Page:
Monkeypox outbreak in Spain linked to saunas as UK faces ‘significant rise’ in cases

Britain faces a “significant increase” in monkeypox cases over the next week, an expert has warned, with some health clinics stopping people from walking as they try to curb the spread of the infection.

About 80 cases have been confirmed in 12 countries. including 20 in UK – with most infections in Spain linked to saunas in Madrid.

The president of the British Association for HIV and Sexual Health (BASHH) told Sky News that some clinic staff had received the smallpox vaccine, which is effective against monkey poxand there is talk of dosing to “potential risk groups.”

Dr Claire Dewsnap said: “Our feedback is very important here.

“There will be more diagnoses over the next week. How much is hard to say.”

“What worries me the most is that there are infections all over Europe, so it’s already spreading.

“It is already circulating among the general public. Keeping track of all those people’s contacts is a big job.

“This could be a very significant number in the next two or three weeks.”

Dr Dewsnap said he expected more cases of monkeypox to be identified across the UK.

“I definitely expect a significant improvement over the next week,” he added.

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Monkeypox: what we know

Scientists baffled by the spread of monkeypox

Dr Dewsnap said he was concerned about the impact on other infections, as staff were diverted to treat monkeypox, as “public health budgets have declined significantly over the last 10 years.”

“Some clinics that have cases should advise people not to enter,” he added.

“Especially they do it because if someone has symptoms consistent with monkeypox, we don’t want people sitting in the waiting room to be able to infect other people.

“They’ve implemented telephone triage all over the place.”

Scientists say they are baffled by the disease’s recent spread in Europe and North America.

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Monkeypox usually causes mild symptoms that include fever, muscle aches and pains, and a rash that blisters and then crusts over.

Previously, cases of smallpox-related disease were only seen among people with links to central and west Africa.

But last week, Britain, Spain, Portugal, Italy, the US, Sweden and Canada reported infections, mostly in young men who had not previously traveled to Africa.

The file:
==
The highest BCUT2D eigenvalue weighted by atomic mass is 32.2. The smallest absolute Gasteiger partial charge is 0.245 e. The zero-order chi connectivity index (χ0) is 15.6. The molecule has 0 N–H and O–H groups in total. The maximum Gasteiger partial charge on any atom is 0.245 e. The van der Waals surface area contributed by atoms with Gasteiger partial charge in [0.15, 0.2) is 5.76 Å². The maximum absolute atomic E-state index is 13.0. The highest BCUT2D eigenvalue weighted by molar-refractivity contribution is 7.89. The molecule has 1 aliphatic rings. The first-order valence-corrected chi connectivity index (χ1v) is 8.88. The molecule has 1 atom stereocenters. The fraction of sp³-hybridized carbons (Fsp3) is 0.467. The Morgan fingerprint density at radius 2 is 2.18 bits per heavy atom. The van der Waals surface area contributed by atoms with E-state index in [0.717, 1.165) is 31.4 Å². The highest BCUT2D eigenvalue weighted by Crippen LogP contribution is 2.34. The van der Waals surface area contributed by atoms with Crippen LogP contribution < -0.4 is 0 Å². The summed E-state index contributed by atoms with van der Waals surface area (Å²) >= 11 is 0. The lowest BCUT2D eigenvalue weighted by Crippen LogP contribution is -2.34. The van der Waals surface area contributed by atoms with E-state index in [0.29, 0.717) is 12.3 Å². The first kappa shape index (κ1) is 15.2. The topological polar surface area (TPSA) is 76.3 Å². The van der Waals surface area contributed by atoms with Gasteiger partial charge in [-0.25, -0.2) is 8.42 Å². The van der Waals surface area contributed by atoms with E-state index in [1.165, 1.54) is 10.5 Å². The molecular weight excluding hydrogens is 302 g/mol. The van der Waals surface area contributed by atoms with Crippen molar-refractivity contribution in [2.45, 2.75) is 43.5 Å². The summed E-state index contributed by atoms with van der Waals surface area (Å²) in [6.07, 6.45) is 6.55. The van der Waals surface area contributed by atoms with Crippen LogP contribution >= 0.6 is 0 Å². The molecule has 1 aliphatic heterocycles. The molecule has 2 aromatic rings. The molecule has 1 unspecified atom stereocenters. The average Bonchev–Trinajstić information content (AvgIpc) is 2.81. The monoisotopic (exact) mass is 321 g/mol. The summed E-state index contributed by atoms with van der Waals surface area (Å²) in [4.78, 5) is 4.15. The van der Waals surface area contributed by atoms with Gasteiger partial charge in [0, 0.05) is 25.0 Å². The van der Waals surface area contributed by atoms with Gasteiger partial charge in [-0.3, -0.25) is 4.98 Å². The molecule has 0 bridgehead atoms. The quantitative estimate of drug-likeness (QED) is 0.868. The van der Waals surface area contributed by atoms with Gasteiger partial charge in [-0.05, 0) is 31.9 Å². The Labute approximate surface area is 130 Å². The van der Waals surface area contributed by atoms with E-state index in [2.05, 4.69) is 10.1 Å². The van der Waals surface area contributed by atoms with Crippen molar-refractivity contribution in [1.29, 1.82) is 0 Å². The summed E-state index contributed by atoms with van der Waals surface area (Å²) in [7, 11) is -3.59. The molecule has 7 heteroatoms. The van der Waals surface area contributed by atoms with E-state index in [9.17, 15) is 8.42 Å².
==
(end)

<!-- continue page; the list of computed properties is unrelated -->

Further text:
The UK’s Health Safety Board said that most of the recent cases in the UK and Europe were found in gay and bisexual men.

Saunas are linked to most cases in Spain

There are about 80 confirmed cases worldwide and another 50 suspected, the World Health Organization (WHO) said.

France, Germany, Belgium and Australia reported their first cases on Friday.

In Spain, 24 new cases were reported on Friday, mainly in the Madrid area, where local authorities closed the saunas linked to most of the infections.

To date, no one has died in the outbreak.

Monkeypox usually causes fever, chills, rash, and sores on the face or genitals.

The disease, which was first detected in monkeys, can be transmitted from person to person through close physical contact and is caused by the monkeypox virus.

Read more:
Monkeypox: What do we know about the UK’s biggest virus outbreak?

How do you get it, what are the symptoms, and how easily does it spread?

Professor David Heymann, an infectious disease epidemiologist at the London School of Hygiene and Tropical Medicine, said: “There are two types of viruses. There is a virus in central Africa that is very deadly, has a mortality rate of 10% and causes a disease resembling smallpox.

“Fortunately, the disease hasn’t spread to Africa, and hopefully not, because people are very sick and they don’t travel.

“The disease that occurs in Europe and North America is a very mild West African strain of the virus, causes a skin rash, maybe one or two skin lesions, and can cause fever and inflammation of the skin. Lymph gland . swelling of the glands and muscle pain, but not fatal in most cases.

“It can be fatal in less than one percent of people, so it’s not a fatal disease.”

Stuart Martin

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